For a cruise overview, click here.

To read about the SE16-01 Blog 1 – Outreach event with American Samoa Community College Students, click here.

To read about the SE16-01 Blog 2 – Secretary of the Office of Samoan Affairs, District Governor of Manu’a, and District Governor of American Samoa East District visit the NOAA Ship Oscar Elton Sette in Pago Pago, American Samoa, click here.

To read about the SE16-01 Blog 3 – Nightlight fishing for atule in American Samoa, click here.

To read about the SE16-01 Blog 4 – Bottomfishing for samples, click here.

 

SE16-01: Bottomfishing for samples

The primary objective of the NOAA/PIFSC Life History Program is to provide the basic biological and ecological information of subsistence, recreationally, and commercially valuable species for stock assessment and management purposes.  The more we know about a species life history (age structure, growth rates, morality rates, size- and age-at-sexual maturity), the more accurate are the estimates of stock status (i.e. number of fish in a local population) which, in turn, can lead to more appropriate management for sustainable fisheries.  Samples from Samoa Archipelago bottomfish (palu-lua, palu-malau, palu-sina and other deepwater snapper (Figure 1) are difficult to obtain for a variety of reason therefore; our knowledge of these species is lacking.  A major objective of the Samoa Archipelago Fisheries Research Cruise is to gather as many samples as possible for laboratory analysis and life history estimation at the NOAA Inouye Regional Center (home of the Life History Program).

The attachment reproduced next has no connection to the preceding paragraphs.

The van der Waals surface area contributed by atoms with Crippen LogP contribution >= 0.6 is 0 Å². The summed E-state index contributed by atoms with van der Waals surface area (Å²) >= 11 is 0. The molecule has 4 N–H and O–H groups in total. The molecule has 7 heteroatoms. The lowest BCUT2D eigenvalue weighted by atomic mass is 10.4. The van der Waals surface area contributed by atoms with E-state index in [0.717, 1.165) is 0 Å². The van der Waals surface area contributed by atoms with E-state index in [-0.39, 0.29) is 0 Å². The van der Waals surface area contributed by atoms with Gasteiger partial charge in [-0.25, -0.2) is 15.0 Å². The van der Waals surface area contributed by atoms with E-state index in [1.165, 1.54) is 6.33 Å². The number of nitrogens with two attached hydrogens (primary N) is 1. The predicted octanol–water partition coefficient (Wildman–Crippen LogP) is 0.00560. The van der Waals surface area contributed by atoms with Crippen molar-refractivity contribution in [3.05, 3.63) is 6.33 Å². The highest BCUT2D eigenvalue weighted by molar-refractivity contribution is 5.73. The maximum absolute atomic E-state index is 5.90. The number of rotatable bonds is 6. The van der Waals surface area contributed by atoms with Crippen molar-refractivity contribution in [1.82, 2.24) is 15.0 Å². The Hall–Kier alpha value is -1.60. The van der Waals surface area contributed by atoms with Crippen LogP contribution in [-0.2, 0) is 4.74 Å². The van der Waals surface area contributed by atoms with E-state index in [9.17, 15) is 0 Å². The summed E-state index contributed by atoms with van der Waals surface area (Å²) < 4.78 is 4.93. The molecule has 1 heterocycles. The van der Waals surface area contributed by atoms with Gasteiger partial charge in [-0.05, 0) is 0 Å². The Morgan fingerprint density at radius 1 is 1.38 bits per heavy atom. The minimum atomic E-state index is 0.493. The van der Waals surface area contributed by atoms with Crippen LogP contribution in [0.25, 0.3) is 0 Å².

Figure 1. Select bottomfish from Samoa captured during SE16-01 waiting to be processed.

Figure 1. Select bottomfish from Samoa captured during SE16-01 waiting to be processed.

During this cruise aboard the NOAA Ship Oscar Elton Sette, we are targeting the following deepwater snappers:

Common English Name Scientific Name Samoan Name Hawaiian Name
flame snapper Etelis coruscans palu-malau onaga
pygmy ruby snapper Etelis carbunculus palu-malau ehu
giant ruby snapper Etelis sp. palu-malau *
crimson jobfish Pristipomoides filamentosus palu-ena’ena opakapaka
goldflag jobfish Pristipomoides auricilla palu-ave yellowtail kale kale *
goldeneye jobfish Pristipomoides flavipinnis palu-pa’epa’e *
rusty jobfish Aphareus rutilans palu-gutusiliva lehi

* does not occur in Hawaii

These species are concentrated near deep-slope environments at depths ranging from 60 fathoms (360’, 110 meters) to 220 fathoms (1,320’, 402 meters).  Many of the targeted species have a strong species-specific habitat preference associated with substrate.  Yet even though these fish require certain types of high structural complexity, we see there is much overlap in the fish among the depth distributions.  The essential fish habitat of pinnacles, drop-offs and rocky substrate for bottomfish species are limited due to this area being primarily volcanic seamounts, thus, targeting these locations can be difficult.  In an effort to aid in the location of preferred bottomfish habitat, the potential fishing sites are identified using the ships instruments during nightly and early morning surveys.  Scientists then use displays on their small boat to zero in on the fish.  However, scientists need more than the knowledge of where a specific fish might be located in the ocean.